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Lake Hamilton band invited to London parade, raising money to reduce cost for students

The students are excited to have been given the opportunity of a lifetime, but the price tag remains a big concern.

PEARCY, Ark. — It's the time of year when kids with extra-curricular activities try to make trips to far-away tournaments and camps. The price is often steep. 

The Lake Hamilton High School Band has an invitation to join a New Year's festival and parade in London later this year. There's not a bake sale big enough for that kind of fundraising. To get there, the band will have to bang a really big drum.

"This trip, we get to actually represent Arkansas and our community as a whole," said Tess Butler, a clarinet player in the top-level band for a program with two state championships and a world championship in the books.

The invitation from the London parade committee is a first for an Arkansas school. The "Power Band" will perform in Cadogan Hall in Chelsea and march through the streets of the British capital, beginning at Piccadilly Circle and finishing in the shadow of Big Ben.

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Naturally, the kids are excited.

"In everything we go and we compete in, we're a very competitive band, and so this, you have to be invited to," said Tess.

"This was just like a dream for me," said Anna Styers, a flute and piccolo player. "I've always wanted to go to London, and to do it through something I love is just amazing."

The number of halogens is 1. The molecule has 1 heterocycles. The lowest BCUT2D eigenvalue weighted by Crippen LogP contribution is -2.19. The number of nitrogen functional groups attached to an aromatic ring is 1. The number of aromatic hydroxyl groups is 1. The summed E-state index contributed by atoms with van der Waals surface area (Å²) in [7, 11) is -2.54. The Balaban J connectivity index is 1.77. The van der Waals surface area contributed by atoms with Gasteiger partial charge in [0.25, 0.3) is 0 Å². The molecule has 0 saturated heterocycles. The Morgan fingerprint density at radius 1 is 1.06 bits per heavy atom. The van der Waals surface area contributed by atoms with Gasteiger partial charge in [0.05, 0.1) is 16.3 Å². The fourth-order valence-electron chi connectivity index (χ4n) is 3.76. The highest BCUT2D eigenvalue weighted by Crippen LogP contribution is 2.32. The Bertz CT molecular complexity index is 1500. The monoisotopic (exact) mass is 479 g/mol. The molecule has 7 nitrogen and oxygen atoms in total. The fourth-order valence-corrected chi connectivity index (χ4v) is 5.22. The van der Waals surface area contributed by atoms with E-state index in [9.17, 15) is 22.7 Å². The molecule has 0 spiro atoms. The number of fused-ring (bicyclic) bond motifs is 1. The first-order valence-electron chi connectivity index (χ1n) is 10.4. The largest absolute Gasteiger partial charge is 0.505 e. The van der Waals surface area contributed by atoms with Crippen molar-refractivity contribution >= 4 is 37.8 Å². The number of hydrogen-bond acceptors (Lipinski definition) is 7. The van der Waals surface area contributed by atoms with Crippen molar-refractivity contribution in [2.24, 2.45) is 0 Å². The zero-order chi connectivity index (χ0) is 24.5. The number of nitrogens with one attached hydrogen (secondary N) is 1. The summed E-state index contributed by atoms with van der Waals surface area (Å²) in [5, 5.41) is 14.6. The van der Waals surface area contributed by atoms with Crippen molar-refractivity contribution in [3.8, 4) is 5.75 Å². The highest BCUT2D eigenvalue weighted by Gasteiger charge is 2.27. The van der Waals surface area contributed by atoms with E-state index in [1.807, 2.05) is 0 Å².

But... about that price tag.

"I wasn't too thrilled about the price tag part, to be quite honest," said Todd Sadowski, whose daughter, Brooke, plays trumpet.

Sadowski is one of several parents and backers of the band raising money to make the trip. They set up a non-profit and launched a website, lh2london.org, to help defray the cost estimated at $3,500 per person.

"I thought it was a joke," said Band Director Jon Shultz on his thoughts when he first got the call. "We get called all the time by people who want you to go take this trip or that trip. I just thought this is another one of those trips."

But, Shultz and the band found out quickly it was not a joke. A call to the school's administrators and then local political leaders got the ball rolling.

And the logistics of it all dawned on the kids, while at the same time dreaming of what, for many, will be the longest trip of their lives.

"It seems like a crazy thought because, obviously, we can't just drive there on a charter bus like we do most of our trips," said Matthew Novak, a percussionist.

"We're not asking the community to pitch in enough money to help send the kids so they're not paying anything," said Jason Brasfield, whose child plays French horn. "We're just trying to reduce the cost for the children."

The website includes a pitch to make tax-deductible contributions, a slick brochure, and a promise to reach throughout the community for the money to get across the pond.

"A lot of fundraising. A lot of community help. A lot of donations," said Bethany Brasfield, who along with her husband and Sadowski, wear "Ask me about London" t-shirts promoting the funding drive.

"We're blessed because in Arkansas, we've got a lot of people that are well-to-do that are willing to give and to help these kids," Sadowski said.

The kids promise to represent the best of us if they get to go.

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"I think it's something we shouldn't take lightly; the impact that it will have on the state and how great this will look for the state of Arkansas," said Matthew, the percussionist.

"We try to teach life skills here and use music to do that," said Shultz. "What an opportunity to take a trip like this and be able to teach a lot of life skills while representing Arkansas and America in a foreign land."